Massive Medicare Advantage Fraud Lawsuit Unveiled Against UnitedHealth

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Medicare Advantage Fraud Lawsuit

The United States has joined a lawsuit brought by whistleblowers under the False Claims Act accusing UnitedHealth Group of bilking Medicare by fraudulently boosting payments through the inflation of plan members’ risk scores under Medicare Advantage. In other words, UnitedHealth told the United States that patients were sicker than they were and collected more money from the government as a result. This is the first major government enforcement action unsealed under Attorney General Jeff Sessions and the New York Times called it a case of fraud that likely implicated “billions” of dollars in Medicare payments.

The UnitedHealth lawsuit centers around the risk score adjustment for UnitedHealth’s Medicare Advantage plan. Medicare Advantage plans are a popular opt-in alternate to Medicare run by private insurers under Medicare Part C. The insurer is paid by the government based on the level of sickness of their patients – the risk score. If patients are misclassified, the company can engage in a risk adjustment process.

The lawsuit claims the government paid for the treatment of beneficiaries based on:

  • diagnoses patients did not have;
  • more severe diagnoses than the patient had;
  • previous conditions not currently under treatment; and/or
  • diagnoses that did not meet the standard for adjusting the patient’s risk score.

Among the specific policies contributing to the fraud identified in the complaint are:

  • The company employed coding specialists to mine patient records and requested higher government payments without an in-person evaluation of the patient’s conditions.
  • The company created targets for employees to increase risk scores by defined percentages. They did not judge employees by the accuracy of their risk adjustment submissions.
  • The company ignored information that that they were being overpaid for patient care. The company only attempted to increase risk scores without looking for patients where they were receiving too much money.

The decision to join the whistleblower lawsuit was made by President Trump’s administration. Although the President is planning to streamline business regulations, the rising cost of healthcare is one area where he has promised to confront business. The government’s decision to lead the lawsuit appears to be confirmation the Trump Administration will continue President Obama’s legacy of tackling health care fraud.

The media has published information about government investigations in this area for a few years now. Based on these reports, there may be other sealed cases against insurance companies running Medicare Advantage plans. There may still be potential lawsuits for other whistleblowers to bring as all companies engaged in these practices may not have had a False Claims Act lawsuit filed against them.

What are some medicare fraud and abuse examples?

Medicare fraud and abuse refer to illegal activities that involve deceit or misrepresentation in order to obtain improper payments from the Medicare program. Here are some types of Medicare fraud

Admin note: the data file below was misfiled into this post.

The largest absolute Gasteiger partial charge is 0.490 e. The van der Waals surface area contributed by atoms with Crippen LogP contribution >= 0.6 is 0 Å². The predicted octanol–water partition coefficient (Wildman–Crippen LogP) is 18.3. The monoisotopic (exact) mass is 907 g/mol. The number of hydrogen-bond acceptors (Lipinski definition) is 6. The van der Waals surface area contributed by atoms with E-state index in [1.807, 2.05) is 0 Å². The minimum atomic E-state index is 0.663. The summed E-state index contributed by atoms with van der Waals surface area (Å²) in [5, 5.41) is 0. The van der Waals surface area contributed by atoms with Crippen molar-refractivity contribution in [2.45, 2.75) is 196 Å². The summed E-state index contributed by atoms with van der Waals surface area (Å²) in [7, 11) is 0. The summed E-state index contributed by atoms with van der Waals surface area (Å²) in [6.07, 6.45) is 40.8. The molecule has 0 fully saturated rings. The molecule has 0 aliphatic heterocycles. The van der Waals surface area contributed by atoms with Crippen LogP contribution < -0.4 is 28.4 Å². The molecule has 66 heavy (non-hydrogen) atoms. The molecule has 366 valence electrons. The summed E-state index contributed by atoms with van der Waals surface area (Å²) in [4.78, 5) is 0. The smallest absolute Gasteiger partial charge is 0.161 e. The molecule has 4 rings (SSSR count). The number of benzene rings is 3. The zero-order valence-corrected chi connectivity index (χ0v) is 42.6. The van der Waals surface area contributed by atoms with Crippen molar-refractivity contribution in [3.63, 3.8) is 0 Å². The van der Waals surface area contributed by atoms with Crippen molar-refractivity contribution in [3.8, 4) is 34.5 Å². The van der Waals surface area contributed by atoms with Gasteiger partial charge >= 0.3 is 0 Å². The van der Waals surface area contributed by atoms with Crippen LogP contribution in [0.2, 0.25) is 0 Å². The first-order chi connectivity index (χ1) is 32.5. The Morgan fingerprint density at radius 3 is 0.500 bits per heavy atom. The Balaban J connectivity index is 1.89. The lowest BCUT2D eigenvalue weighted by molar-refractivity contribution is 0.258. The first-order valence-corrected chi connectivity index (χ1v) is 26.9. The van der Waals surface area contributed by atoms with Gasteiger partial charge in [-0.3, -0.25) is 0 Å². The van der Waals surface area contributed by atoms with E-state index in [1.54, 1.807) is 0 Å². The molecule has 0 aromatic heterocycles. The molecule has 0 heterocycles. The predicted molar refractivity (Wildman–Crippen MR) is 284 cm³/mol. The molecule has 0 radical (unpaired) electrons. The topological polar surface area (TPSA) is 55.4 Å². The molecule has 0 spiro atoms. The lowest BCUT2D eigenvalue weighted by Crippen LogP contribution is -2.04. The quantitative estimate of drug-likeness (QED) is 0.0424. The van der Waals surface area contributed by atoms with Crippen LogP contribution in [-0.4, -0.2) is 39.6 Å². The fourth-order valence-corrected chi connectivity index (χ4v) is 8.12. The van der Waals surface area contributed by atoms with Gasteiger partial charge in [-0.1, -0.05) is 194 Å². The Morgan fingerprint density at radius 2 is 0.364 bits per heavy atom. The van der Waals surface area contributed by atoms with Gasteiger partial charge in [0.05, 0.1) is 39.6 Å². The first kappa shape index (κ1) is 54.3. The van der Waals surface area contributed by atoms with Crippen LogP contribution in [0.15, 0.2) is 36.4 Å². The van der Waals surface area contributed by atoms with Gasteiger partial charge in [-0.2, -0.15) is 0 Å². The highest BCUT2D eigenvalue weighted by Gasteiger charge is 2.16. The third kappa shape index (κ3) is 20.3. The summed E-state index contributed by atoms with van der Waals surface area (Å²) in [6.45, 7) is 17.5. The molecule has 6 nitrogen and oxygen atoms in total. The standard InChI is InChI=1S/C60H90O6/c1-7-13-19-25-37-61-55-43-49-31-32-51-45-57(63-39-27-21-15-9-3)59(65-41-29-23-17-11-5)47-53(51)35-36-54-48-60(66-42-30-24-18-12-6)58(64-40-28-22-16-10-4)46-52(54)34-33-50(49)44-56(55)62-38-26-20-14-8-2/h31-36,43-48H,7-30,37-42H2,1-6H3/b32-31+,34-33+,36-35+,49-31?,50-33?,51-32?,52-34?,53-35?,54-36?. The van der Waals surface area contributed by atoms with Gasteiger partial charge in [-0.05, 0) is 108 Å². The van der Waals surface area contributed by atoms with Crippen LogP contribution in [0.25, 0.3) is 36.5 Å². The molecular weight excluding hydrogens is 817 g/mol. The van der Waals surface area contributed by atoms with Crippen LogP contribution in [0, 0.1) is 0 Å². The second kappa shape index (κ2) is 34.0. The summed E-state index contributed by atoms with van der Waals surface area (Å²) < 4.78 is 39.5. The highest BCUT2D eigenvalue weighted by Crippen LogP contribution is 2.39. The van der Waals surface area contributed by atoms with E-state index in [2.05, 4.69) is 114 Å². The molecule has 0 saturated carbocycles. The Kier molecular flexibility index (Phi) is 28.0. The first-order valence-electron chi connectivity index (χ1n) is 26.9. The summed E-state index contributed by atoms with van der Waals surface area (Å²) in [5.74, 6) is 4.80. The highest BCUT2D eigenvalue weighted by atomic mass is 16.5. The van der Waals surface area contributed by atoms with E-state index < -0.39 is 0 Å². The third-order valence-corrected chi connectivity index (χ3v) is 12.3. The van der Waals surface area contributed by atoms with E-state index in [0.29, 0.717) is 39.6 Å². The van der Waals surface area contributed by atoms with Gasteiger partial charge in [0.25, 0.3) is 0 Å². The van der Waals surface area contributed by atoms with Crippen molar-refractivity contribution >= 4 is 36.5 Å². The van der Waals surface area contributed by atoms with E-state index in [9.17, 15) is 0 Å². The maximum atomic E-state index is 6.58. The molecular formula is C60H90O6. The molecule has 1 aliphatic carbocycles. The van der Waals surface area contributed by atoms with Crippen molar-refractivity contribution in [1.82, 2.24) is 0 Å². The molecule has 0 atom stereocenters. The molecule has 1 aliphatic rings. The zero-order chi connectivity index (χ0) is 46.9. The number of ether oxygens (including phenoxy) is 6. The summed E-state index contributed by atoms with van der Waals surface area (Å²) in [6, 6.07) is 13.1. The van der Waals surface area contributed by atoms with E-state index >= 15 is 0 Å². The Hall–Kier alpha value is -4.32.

1. Billing for services not provided

    Healthcare providers may submit claims for services or procedures that were never actually performed. This could involve submitting fabricated patient records or billing for services that are not medically necessary.

  2. Phantom billing

    This occurs when providers bill for services that were not rendered to actual patients. They may use stolen or fraudulent patient information to submit claims for fictitious individuals.

  3. Kickbacks

    Providers may offer or receive illegal kickbacks in exchange for patient referrals or the prescribing of certain medications or medical equipment. These kickbacks can distort medical decision-making and inflate healthcare costs.

  4. Upcoding

    Upcoding involves billing for a more expensive service or procedure than what was actually performed. For example, a healthcare provider might bill for a complex medical procedure when a less expensive one was performed.

  5. Unbundling

    Medicare typically pays for a bundle of services under a single billing code. Unbundling involves billing separately for individual components of a bundled service to maximize reimbursement. This is often done intentionally to obtain higher payments.

  6. Identity theft

    Fraudsters may steal the personal information of Medicare beneficiaries and use it to submit false claims. They may create fraudulent medical businesses or pose as healthcare providers to bill Medicare for services never provided.

  7. Prescription drug fraud

    This can involve activities such as prescribing unnecessary medications, overcharging for prescriptions, or filling prescriptions that were obtained with false information.

These are just a few examples of the types of fraud and abuse that can occur in the Medicare system. It’s important to note that these activities are illegal and can result in significant financial losses for the Medicare program and taxpayers, as well as compromised patient care. Efforts are continually being made to detect and prevent Medicare fraud and abuse through increased monitoring, data analytics, and enforcement actions.